Aug. 20 (Bloomberg) -- A campaign is under way to register voters in the Missouri county where the fatal police shooting of black teenager Michael Brown sparked 11 days of violence -- and where turnout in the most recent election was 12 percent.
The motto of the effort by the St. Louis County chapter of the National Association for the Advancement of Colored People: “Mike Brown can’t vote, but I can.”
The Aug. 9 killing of 18-year-old Brown by a white police officer in Ferguson led to protests and civil unrest while becoming a symbol of racial inequality and heavy-handed police tactics. The city of 21,000 is almost 70 percent black, yet only one councilman and three of 53 police officers are black. In Ferguson, as in other U.S. communities where civic participation is low, the events surrounding Brown’s shooting show that change starts with people understanding why they must be involved, said John Gaskin III of the St. Louis County NAACP.
“This has been a real wake-up call to many, because many didn’t even know who the mayor was,” Gaskin, a NAACP national board member, said in a telephone interview. “But I bet you they know who he is now.”
Distortions in representation, such as in Ferguson, became less common after the 1965 Voting Rights Act enfranchised millions of blacks in the South who had been barred from voting by poll taxes and other Jim Crow laws, said Michael McDonald, an associate professor of political science at the University of Florida in Gainesville who studies voter turnout.
Where there are racial imbalances in governance, part of the reason is that voters tend to participate less in municipal elections than in presidential races -- even though local officials make decisions that affect their daily lives, McDonald said.
“We have a real problem with participation in local governance,” he said. “If people really want to have a greater say in what happens in their communities, they should, at the very least, start by voting.”
Turnout typically correlates with levels of education and income, age and how competitive races are, McDonald said.
In Ferguson, the poverty rate has doubled since 2000, and its median income of $37,500 trailed the state level of $47,300 in 2012, according to U.S. Census Bureau figures. Adult blacks in the city on average are less-educated and younger than whites, meaning they’re more transient and less likely to get involved, said Terry Jones, professor of political science at the University of Missouri-St. Louis.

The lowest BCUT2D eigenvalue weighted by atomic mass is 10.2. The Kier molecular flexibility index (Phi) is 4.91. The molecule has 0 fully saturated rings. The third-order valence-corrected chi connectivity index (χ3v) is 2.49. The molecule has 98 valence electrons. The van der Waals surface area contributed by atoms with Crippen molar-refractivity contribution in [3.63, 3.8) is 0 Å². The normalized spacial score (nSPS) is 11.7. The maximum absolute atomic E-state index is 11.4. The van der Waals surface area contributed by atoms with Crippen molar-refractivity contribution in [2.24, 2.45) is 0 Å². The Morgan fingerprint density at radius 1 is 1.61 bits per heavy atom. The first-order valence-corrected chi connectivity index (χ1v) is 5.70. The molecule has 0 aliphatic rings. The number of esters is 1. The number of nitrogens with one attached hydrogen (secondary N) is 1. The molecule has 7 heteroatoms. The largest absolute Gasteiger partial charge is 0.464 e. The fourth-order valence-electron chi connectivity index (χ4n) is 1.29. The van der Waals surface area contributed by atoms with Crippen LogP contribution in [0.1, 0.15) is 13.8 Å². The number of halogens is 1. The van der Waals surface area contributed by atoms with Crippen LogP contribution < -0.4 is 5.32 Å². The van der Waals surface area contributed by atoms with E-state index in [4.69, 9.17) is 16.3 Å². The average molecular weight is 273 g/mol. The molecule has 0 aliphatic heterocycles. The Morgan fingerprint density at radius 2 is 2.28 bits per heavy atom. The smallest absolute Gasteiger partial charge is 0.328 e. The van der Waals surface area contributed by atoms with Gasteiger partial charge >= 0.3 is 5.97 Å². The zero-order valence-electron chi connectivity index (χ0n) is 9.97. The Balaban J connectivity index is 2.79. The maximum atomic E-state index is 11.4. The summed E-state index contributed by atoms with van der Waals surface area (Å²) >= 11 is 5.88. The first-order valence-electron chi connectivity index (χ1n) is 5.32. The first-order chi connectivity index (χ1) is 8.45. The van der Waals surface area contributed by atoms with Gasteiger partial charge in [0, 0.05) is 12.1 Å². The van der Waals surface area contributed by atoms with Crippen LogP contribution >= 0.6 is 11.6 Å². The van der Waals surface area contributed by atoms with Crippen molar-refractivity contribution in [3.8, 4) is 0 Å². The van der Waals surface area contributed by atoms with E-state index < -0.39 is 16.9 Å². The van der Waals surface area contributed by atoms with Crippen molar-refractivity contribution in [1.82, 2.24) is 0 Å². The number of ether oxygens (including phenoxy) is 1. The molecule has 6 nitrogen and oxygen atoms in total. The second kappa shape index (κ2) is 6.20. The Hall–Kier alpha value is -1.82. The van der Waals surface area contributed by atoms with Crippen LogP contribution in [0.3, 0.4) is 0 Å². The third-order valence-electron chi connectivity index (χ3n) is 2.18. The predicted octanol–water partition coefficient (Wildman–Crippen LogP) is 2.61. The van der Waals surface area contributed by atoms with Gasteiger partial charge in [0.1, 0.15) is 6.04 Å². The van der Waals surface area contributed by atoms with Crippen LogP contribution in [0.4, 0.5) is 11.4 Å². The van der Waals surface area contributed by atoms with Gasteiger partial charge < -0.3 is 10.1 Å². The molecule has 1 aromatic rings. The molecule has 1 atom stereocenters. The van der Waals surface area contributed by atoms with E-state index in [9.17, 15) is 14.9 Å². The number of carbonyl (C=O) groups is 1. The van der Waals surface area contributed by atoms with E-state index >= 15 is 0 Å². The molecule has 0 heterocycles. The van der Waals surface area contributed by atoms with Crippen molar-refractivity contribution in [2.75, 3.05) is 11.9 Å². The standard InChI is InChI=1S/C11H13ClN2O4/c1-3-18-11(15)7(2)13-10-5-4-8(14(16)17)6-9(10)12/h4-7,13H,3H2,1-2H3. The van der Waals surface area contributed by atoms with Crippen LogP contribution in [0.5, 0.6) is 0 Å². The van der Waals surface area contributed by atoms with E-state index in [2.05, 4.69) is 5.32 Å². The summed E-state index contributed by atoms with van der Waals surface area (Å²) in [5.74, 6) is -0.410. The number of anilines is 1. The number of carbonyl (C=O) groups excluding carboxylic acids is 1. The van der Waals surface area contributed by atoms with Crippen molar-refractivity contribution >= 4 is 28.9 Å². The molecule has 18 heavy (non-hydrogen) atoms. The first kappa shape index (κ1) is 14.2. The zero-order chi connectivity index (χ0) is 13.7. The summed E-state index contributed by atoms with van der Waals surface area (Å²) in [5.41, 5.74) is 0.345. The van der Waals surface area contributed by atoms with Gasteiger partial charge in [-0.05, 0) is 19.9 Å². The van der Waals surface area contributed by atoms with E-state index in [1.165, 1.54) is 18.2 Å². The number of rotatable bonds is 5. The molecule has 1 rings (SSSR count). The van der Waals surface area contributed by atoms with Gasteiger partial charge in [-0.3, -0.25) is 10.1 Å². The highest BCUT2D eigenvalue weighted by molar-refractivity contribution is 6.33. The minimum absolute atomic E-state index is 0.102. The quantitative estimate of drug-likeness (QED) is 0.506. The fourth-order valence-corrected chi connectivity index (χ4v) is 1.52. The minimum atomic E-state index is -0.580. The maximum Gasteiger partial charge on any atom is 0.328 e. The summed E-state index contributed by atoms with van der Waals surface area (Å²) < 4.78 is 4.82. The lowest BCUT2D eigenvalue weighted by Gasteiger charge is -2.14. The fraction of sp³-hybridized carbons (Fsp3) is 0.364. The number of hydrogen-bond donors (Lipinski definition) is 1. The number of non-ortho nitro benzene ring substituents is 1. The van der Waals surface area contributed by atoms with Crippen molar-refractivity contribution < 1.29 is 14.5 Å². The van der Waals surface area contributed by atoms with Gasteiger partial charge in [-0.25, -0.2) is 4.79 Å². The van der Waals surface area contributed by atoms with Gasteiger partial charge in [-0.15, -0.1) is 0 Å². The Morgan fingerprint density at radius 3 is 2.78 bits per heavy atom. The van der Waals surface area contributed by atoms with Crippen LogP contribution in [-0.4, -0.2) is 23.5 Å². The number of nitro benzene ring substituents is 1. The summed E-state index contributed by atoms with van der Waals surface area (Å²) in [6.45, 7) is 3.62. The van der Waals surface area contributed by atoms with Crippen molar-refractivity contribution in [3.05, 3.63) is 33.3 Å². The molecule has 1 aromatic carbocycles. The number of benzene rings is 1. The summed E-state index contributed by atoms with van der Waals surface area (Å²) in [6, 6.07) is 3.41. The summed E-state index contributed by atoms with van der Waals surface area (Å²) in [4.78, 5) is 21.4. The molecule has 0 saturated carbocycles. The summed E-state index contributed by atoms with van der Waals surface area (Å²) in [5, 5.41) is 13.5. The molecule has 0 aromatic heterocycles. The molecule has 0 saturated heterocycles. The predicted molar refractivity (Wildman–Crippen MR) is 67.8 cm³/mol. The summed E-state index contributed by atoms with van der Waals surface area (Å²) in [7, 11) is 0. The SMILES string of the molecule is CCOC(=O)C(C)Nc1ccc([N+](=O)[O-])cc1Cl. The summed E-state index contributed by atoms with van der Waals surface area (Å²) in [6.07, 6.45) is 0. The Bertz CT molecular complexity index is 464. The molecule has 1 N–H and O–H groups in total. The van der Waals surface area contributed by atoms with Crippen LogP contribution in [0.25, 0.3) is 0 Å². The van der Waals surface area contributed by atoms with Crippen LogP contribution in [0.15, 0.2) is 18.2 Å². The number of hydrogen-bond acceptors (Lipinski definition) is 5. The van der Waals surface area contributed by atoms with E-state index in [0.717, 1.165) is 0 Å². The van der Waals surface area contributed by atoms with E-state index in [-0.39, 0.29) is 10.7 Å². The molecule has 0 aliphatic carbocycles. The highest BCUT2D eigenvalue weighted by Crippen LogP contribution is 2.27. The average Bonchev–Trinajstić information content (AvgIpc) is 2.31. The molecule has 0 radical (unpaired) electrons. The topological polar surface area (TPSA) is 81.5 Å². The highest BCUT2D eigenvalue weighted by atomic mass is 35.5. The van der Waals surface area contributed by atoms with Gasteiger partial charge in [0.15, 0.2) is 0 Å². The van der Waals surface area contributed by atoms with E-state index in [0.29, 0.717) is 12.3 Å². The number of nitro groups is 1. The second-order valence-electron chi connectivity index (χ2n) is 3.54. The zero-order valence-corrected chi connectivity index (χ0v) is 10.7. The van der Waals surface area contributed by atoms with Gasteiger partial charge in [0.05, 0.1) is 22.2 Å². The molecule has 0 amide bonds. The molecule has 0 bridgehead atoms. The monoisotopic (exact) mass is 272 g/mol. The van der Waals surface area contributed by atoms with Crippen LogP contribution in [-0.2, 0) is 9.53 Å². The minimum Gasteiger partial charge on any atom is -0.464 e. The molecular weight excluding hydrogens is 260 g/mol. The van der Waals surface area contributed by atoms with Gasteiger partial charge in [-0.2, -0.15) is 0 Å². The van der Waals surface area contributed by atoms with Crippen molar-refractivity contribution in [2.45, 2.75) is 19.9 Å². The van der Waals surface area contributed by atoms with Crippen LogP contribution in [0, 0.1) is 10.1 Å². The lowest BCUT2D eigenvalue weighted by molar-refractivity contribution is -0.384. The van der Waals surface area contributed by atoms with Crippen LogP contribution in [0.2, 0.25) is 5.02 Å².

Voter turnout in the past three city elections was 12.3 percent, 11.7 percent and 8.9 percent, respectively, according to the St. Louis County Elections Board. There have been few black candidates, even as white elected officials tried to recruit them, Jones said.
“Some of y’all that’s mad right now, weren’t mad three weeks ago for Election Day,” civil-rights activist Al Sharpton said at an Aug. 17 rally in Ferguson. “Y’all got to start voting and showing up. Twelve percent turnout is an insult to your children.”
Besides a lack of voter participation, the dramatic demographic transition in Ferguson has outpaced change in the political structure, said Colin Gordon, a history professor at the University of Iowa in Iowa City who has mapped the shifts in the region.
While less than 1 percent of the city’s population was black in 1970, that number increased to 25 percent in 1990 and more the doubled to 67 percent in 2010, Census data show.
Lakresha Moore, a 34-year-old mother and student who lives in Ferguson, said she hopes the killing of Brown will provoke the city’s black population to vote and run for public office.
“We’re tired of being bullied,” Moore said in an interview in Ferguson. “This whole system is ridiculous, and the only way we’re going to change it is to vote.”
The system can change, said Wanda Fairley, one of four blacks on the six-member board of aldermen in the St. Louis County suburb of Vinita Park, a community of 1,900 that’s about 65 percent black.
Fairley, 60, won her first try at elective office in 2009, defeating a white incumbent, she said. The town’s first black mayor won office in 2010.
“You’ve got to vote,” Fairley said. “You’ve got to go to the meetings. You’ve got to be heard.”
There are dozens of examples of U.S. cities gaining more diverse representation and becoming more responsive to minorities, expanding their opportunities for jobs, better services and influence in decisions such as who is named police chief, said Ravi Perry, an assistant political science professor at Mississippi State University in Starkville.
“When you don’t have a real commitment to what you might call racial equity, then you have situations like Ferguson that are really kind of just waiting to happen,” Perry said.
Even so, good representation doesn’t depend on race, said Perry, who has written about black mayors elected by white majorities. There also have been white mayors elected by black majorities recently, such as Mike Duggan in Detroit last year.
The goal of the NAACP campaign is to register about 2,000 voters by October. It’s heavily focused on Ferguson and those younger than 45 who tend not to vote, said Gaskin of the NAACP. After Brown’s shooting, it’s also to educate them, he said.
“It’s our responsibility as a community to know what’s going on, and I believe that this could be the tipping point for that,” he said.
To contact the reporter on this story: Mark Niquette in Columbus at email@example.com
To contact the editors responsible for this story: Alan Goldstein at firstname.lastname@example.org Jeffrey Taylor, Mark Schoifet